Stem wall

What is a Stem Wall Foundation

There are two types of concrete foundations: Stem wall and monolithic. In areas prone to earthquakes, flooding, and other events, a stem wall on the foundation is very popular. What is a stem wall foundation? The stem wall is a supporting wall that joins the foundation to the vertical walls of the structure that is on top of the foundation. The wall is helpful in sending the load of the structure to the footing and from there it is evenly distributed over a wider area. It is sturdier than the monolithic foundations.

We will take a look at why you need to know about stem walls on a concrete foundation, how the stem wall is made, pros and cons, advantages, and about monolithic slab, pros and cons, advantages, other maintenance, and when to contact a professional.

Why You Need to Know About Stem Wall Foundation

Stem wall foundation is one of the two types of foundations available for homes. Depending on where you live, the type of foundation used Is determined by the weather events in your area. Areas that are prone to earthquakes or other events will see this type of foundation, which is also known as a slab foundation. Stem wall is more expensive than monolithic (which is simpler), but it is needed in many places.

Here is a video about Stem Wall Foundation:

How Stem Wall Foundation is Made

A stem wall is made by pouring the concrete at ground level, then blocks form a wall up to the finished slab elevation.  It is short and the height of a crawlspace. This type of foundation is much more stable when fill dirt is required to achieve the final build elevation. Dowels connect the footing and the walls and extend at least 14 inches into the stem wall. This is necessary for when events like earthquakes happen. If the dowels weren’t there, the stem wall could slide off the foundation and cause a catastrophe.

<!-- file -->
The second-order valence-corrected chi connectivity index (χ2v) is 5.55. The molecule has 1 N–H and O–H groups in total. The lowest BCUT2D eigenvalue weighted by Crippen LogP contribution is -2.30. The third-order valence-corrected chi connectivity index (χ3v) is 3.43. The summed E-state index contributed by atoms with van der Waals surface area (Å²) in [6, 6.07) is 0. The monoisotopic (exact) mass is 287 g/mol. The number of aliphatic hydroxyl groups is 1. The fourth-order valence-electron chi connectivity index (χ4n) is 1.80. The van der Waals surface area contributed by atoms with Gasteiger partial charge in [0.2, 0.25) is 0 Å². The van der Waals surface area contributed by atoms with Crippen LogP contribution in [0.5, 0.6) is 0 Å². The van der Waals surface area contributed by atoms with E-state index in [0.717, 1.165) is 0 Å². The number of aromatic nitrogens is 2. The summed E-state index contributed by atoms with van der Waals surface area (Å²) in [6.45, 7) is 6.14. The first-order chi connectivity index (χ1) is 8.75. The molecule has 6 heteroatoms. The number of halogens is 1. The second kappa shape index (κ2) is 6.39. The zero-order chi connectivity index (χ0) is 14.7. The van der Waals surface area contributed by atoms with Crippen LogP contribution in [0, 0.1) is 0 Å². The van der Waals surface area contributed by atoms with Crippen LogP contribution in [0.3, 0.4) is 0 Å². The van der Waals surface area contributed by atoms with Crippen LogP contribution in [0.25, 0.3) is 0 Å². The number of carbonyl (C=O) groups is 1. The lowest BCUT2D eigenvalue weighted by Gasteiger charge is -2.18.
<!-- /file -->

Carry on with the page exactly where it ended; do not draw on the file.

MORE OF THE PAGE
This process takes a bit longer than the Monolithic Slab, but a more stable foundation will prevent other issues down the road. These other issues may be with trusses or wall construction. Fill dirt gets the home to the final evaluation level and makes it strong and secure.

Stem Wall Foundation and the Pros and Cons

Pros

A stem wall is made of masonry, cinder blocks, or concrete. However, the poured concrete is often chosen as it is said to be stronger and necessary in areas with stronger winds. It is a two-pour foundation because of a pour for footings and for the walls. A foundation sealer can help keep the moisture out.

Cons

Issues with moisture– water can seep in while building so adding a french drain around the perimeter of the yard to drain it is essential. Save yourself money and have this done while the home is under construction. Even though it may add about $2000 to the cost, it is worth it to do at the time of construction of the home. The downside to the poured concrete is it may require the inspector to come out a few times to check it.

Advantages of Stem Wall Foundation

  • Protect the house- the base is lifted up so it is protected from flooding